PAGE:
Making Your Characters Complex
Complex characters have contradictions and nuances, so they never read as one-dimensional or as “types.” Readers usually react well to complexity. So here are some tips for creating complex characters.
Forget Your Character’s Station in Life
The last thing you want to do is try to write a cheerleader who acts like a cheerleader, a truck driver who acts like a truck driver, etc. Stereotypes aren’t just reductive and disrespectful, they’re actually inaccurate. Real-life high school athletes don’t spend all their time giving swirlies to “nerds,” and having belching contests. Writing this way will cause your character to be simple and flat — it calls attention to the construct, which deflates the reading experience. Focus on your character’s particular struggles, and give her traits unique to her—forget about what societal type she belongs to.
Let the Character Lead
One way that complexity takes shape is in subtlety. That is, if a character is too determined, it reads as simplicity. By determined, I mean the reader actually “feels” the writer pushing the character. If the mother has to verbally abuse the child on p. 113 because the writer must create and maintain the dynamic of the demanding mother who damages the child’s self-esteem (which is what causes the child’s reckless behavior….), you have over-determination, which, again, calls out the construct. If, on the other hand, the mother, having vented anger through insults on p. 59, now is a bit nicer due to a good mood, etc., you have more rounded characters.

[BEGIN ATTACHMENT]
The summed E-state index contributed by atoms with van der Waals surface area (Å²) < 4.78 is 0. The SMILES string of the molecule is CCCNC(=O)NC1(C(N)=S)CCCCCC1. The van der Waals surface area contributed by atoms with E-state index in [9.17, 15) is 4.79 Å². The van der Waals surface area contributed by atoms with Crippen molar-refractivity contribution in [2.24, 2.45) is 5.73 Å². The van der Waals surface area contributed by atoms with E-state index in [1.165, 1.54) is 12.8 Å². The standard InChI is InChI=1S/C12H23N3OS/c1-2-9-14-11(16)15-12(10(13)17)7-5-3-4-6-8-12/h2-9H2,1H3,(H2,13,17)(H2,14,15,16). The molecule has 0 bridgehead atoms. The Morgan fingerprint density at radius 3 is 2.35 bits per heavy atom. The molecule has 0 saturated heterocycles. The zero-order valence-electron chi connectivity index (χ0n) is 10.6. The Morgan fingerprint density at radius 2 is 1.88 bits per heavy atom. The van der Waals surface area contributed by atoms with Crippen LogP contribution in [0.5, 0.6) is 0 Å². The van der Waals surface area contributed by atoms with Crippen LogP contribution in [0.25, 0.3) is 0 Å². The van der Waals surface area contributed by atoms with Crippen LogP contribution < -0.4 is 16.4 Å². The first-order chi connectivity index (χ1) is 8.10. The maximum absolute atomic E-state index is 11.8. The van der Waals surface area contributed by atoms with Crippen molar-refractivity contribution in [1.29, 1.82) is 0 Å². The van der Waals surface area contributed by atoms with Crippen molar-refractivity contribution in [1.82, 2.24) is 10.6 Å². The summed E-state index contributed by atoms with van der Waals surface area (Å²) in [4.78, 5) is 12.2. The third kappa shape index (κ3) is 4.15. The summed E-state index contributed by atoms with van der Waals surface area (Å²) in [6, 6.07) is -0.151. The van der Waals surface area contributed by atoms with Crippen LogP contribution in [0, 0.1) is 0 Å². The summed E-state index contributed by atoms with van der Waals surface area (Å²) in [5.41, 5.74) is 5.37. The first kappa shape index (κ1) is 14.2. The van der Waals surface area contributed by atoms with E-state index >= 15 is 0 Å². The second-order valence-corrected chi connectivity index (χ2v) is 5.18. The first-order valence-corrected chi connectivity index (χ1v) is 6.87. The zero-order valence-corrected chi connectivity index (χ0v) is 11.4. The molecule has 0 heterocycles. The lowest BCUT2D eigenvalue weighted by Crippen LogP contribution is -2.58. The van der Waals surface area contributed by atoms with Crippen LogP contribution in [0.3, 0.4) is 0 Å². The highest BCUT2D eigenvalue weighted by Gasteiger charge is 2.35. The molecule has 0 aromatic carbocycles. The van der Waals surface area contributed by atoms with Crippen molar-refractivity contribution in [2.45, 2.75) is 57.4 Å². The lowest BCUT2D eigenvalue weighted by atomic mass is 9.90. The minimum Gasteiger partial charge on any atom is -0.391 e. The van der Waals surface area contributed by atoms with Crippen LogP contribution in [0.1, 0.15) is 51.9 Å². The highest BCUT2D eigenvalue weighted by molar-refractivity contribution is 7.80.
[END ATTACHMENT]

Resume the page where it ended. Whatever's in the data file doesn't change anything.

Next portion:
A good way to achieve this sort of complexity is to let the characters speak to you. After you’ve created them, think of their real-life counterparts. Rather than making them do things to illustrate particular themes, get in touch with what they’d do in certain situations. That will drive the plot in a direction you may not have planned, and it’s hard to give up this control. But it will enhance the complexity of the character, because their actions will not be so similar, tailored toward a particular personality profile. And that brings me to my last tip.
It’s important for your character to have contradictions. The high school jock can be a history buff — he may have a quirky, less-than-erudite way of going about it, but he shouldn’t be without a brain. The English professor can have a weakness for TV shows like “Entourage,” while the wealthy CEO can enjoy stopping by McDonald’s for salty fries. Someone can be ruthless to people who he thinks are cowards, while forgiving of others. A technological whiz can get into trouble during a chase due to having no sense of direction. Generally, readers love contradictions, and if they measure them against people they know in real life, they’ll come off as realistic.
Ultimately, complexity is about faith. Have faith in your characters — let them wander and explore and lead you. Controlling them too much is a path to simplicity.